The description of Magic Designer Emulator
Fun artistic tool set for producing mathematically inspired designs.
Allows you to produce an almost infinite number of spectacular designs. Simply enjoy, or use Magic Designs for rad T-shirt transfers, cool CD/DVD labels, vivid transparencies, glam greeting cards, boffo biz logos, or even as patterns for unique tattoos.
The emulator is based on a 1929 invention by Howard B. Jones of Chicago, Illinois. Originally called Hoot Nanny, the Magic Designer was marketed for about 50 years by the Northern Signal Co. of Saukville, Wisconsin. Its 6 inch diameter Center Gear meshed with two 1-inch Planetary Gears, each with a circling Peg. The Pen Arms were placed on these Gear Pegs or on fixed Stud Pegs at either side. The Left Gear was moved in a 60 degree arc by the Shift Lever. By selecting holes in the arms and a setting on the shift lever, brilliant designs could be cranked out on rotating paper discs.
Before writing an Android app, I wrote the emulator for Windows PC and as a web based application. The emulator is based upon solving mathematical formulas to calculate the point at which the arms meet given all of the current settings and an incremental turning of the Center gear. These series of points are connected in a smooth curve. And this constitutes one design. Using the emulator to save many designs together is what makes the result so beautiful.
This app is meant to be used on tablets, since the more screen area available, the more that can be done. However, it is also a fun diversion on an android phone.
The usage is simple with one menu and two buttons (one to show the menu and the other to OK the design). The screen serves both as a canvas to show the designs, and as the touch device to use to alter the active design. Selecting a mode from the menu tells the emulator what to do with the design when you touch (tap or move) the screen. The app starts out with a large clover design (CC60) to be moved (placed or dragged).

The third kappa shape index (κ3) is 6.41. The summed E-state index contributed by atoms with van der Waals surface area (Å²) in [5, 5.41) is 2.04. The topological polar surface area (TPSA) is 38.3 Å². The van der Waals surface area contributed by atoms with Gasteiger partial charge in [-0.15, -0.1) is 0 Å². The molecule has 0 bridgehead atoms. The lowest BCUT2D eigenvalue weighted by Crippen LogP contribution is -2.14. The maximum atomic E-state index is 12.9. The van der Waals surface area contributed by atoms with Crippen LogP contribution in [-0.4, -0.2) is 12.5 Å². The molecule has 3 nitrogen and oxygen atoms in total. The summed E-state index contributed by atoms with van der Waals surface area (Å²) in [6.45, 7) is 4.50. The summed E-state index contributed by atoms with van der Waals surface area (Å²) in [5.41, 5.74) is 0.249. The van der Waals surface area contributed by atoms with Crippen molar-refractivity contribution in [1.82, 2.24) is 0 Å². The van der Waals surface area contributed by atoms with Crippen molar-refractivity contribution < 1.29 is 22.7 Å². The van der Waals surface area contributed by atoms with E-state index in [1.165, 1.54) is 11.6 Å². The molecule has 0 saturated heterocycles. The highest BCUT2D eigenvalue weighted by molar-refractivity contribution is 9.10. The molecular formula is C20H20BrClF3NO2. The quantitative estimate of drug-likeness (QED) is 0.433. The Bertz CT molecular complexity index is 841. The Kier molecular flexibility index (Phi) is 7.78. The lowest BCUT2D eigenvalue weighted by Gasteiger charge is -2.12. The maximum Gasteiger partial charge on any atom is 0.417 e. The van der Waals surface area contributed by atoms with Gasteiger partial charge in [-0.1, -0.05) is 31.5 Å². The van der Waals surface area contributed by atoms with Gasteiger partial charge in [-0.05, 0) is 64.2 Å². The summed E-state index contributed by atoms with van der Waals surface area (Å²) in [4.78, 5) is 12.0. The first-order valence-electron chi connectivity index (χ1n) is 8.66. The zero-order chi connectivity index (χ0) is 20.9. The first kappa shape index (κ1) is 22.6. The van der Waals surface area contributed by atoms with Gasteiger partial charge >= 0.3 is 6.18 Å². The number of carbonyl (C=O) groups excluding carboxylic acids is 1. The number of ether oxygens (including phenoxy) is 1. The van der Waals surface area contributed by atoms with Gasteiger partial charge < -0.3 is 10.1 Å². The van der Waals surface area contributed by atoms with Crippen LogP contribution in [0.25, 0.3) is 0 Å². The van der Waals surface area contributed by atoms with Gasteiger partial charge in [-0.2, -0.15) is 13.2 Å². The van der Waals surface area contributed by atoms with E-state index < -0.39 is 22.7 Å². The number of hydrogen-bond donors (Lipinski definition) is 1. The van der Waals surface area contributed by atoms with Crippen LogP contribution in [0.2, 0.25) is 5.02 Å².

There are generally two types of design suites one would make. One would be a series of closely packed varied designs. This is known as a morph. You make the first and last design, and tell the emulator to calculate and draw the intermediate designs. The second type is drawing a few designs and painting (coloring in) the overlapping symmetrical shapes. One can save the results to either PDF (Adobe scalable form) file or Image (PNG) file. One can also load and save custom text design specification files (MGS). The files can be shared with either other users of the app, or with other implementations of the emulator like on a PC.
My website explains in detail the mechanics of the magic designer device, the mathematics behind it, and coding details. So, this app can also be considered an education app in addition to an artistic one.
The emulator is an extension of the capabilities of the original device. The physical crank sometimes interferes with some drawings. This does not happen on the computer. The clipping is turned off by default, thus drawing off the paper. A design can be discontinuous, meaning that parts of it are impossible to draw. This can be done with the device, but it is very difficult and can damage it. Placement of designs, which is like having multiple papers on one screen. Mathematical alterations such as zooming and warping. More color choices. Various changes in configurations. For example, values for arms and shift which are either in between or out of range of the device. Changing the gear sizes, the distance and angles of the pegs. And do not forget the ability to erase mistakes is easier on a computer.